The member of the committee gave a rationale for a potential change:

The current policy is the legacy of legal action taken against the university nearly a decade ago. It allows for political and religious groups — groups based around a set of beliefs — to limit their membership to students who profess agreement with those beliefs. This is technically different from discriminating on the basis of personal characteristics, which is what the rest of the policy addresses. However, recent history has shown us that this can become problematic for individuals who are required by organizations they are members  of to hold beliefs which could be considered antagonistic toward their personal characteristics. Furthermore, what beliefs are required for membership is open to interpretation with each successive leadership — what it means to be Christian or Conservative is hardly set in stone. In fact, that discussion is in part why many of these groups exist. This can potentially jeopardize members down the line who were formerly in good standing.

This is in keeping with the sentiments expressed by Thomason, Terri Phoenix, and other participants to the Daily Tar Heel which seems to indicate that some change will occur. Also, knowing the other members of the committee, I strongly suspect some change will be made especially given the outside pressure seen last semester for retribution against Psalm 100.

Whatever change is made will be the first step in regulating what precisely student groups may believe. The impetus behind the policy review is a perfect example. While I consider Will a friend and disagreed with Psalm 100’s decision to vote him out, ultimately, the decision was up to Psalm 100 as to whether or not Will was upholding their mission statement. And properly so. The moment the university decides whether or not certain beliefs are acceptable is the moment that we’ve effectively ended the idea that the university is supposed to be a free marketplace of ideas.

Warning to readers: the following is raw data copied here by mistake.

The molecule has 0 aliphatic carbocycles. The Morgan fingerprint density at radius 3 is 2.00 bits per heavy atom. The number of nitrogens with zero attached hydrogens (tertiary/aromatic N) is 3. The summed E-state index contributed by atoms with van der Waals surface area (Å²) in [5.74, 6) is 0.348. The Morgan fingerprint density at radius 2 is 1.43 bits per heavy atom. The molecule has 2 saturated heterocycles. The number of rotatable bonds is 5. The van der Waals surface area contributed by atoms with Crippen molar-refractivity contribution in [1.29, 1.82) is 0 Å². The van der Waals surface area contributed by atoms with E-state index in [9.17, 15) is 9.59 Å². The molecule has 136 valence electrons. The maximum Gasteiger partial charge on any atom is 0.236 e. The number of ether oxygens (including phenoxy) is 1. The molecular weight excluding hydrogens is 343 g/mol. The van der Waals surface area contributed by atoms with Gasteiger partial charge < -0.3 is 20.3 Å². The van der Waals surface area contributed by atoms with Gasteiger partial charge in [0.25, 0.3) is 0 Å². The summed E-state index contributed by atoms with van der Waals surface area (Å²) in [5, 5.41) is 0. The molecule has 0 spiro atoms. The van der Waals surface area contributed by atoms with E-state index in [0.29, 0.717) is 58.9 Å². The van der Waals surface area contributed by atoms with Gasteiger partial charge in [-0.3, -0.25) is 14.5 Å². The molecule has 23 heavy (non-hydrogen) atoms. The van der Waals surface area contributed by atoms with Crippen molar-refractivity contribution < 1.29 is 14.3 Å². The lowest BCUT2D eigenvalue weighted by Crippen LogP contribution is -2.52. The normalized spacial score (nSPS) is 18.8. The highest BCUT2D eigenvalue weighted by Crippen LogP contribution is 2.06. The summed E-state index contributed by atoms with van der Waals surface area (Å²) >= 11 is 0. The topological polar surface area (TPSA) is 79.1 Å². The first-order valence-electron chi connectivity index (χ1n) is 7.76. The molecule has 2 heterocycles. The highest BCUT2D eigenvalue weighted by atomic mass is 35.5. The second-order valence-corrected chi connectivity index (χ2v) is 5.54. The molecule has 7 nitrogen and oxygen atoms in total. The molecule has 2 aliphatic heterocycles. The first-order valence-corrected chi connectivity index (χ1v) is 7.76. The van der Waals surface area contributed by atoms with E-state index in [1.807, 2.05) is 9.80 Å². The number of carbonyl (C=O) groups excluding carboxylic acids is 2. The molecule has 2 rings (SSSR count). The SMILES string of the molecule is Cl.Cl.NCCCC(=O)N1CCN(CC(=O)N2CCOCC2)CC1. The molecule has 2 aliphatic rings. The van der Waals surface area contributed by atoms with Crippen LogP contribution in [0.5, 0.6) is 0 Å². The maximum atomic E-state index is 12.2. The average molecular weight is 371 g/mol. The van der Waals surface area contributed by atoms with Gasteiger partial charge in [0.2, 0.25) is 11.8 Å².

Even on the face of it, the proposed changes are laughable. Why should Young Democrats be forced to accept my membership, even though I fundamentally disagree with their values and beliefs? They might want to accept my dues money, but should I be able to vote on which endorsements they make or be elected to their executive board? Should a contingent of College Republicans be allowed to try and dictate YD policy or be present and able to vote when sensitive decisions are being made?

For larger groups such machinations probably aren’t an issue, but for smaller organizations like Carolina Review the chance that a few liberals could dominate the group is very possible. Recent actions taken against the Review by fringe organizations indicate that this could be a real threat.

Or take the issue of representation. After the presumed new policy is in place, could someone who disagrees with the Campus Blueprint join and do anything in the name of the organization simply to embarrass Blueprint? Will magazines like The Siren be able to take editorial stances any more or refuse to publish articles they think don’t uphold their brand of feminism?

What about the Muslim Students Association? Their bylaws require that only members can serve in leadership positions, while, to be a member, one must “strictly accept doctrines prescribed in the Holy Qur’an and the Sunnah of Prophet Muhammad (PBUH) as practiced by Ahl-Al Sunnah Wa Al-Jama’a.” In what world does it make sense that MSA would have to accept a non-Muslim as a leader?

Even if the policy only bans belief discrimination based on personal characteristics, that leaves the door wide-open for interpretation. Homosexuality is fairly straightforward, but a “characteristic” is simply “a distinguishing trait, quality, or property.” What would fall under this category? Unpopular opinions (i.e., “homosexuality is a sin”) may be the first to go, but the administration would have set a strong precedent for far broader powers to determine which beliefs would pass muster, effectively wielding veto-power over those beliefs.

Vanderbilt University implemented a similar policy to the one UNC is now considering which put the Vanderbilt chapter of the Christian Legal Society in violation. Last September, the Foundation for Individual Rights in Education (FIRE) sent Vanderbilt a letter which brought out a crucial point:

[W]hen it comes to religious groups on campus, Vanderbilt’s failure to recognize that religion is also a belief compromises those groups’ ability to effectively communicate their messages. Part of CLS’s expressive purpose is to communicate to other law students what it sees as the Christian message.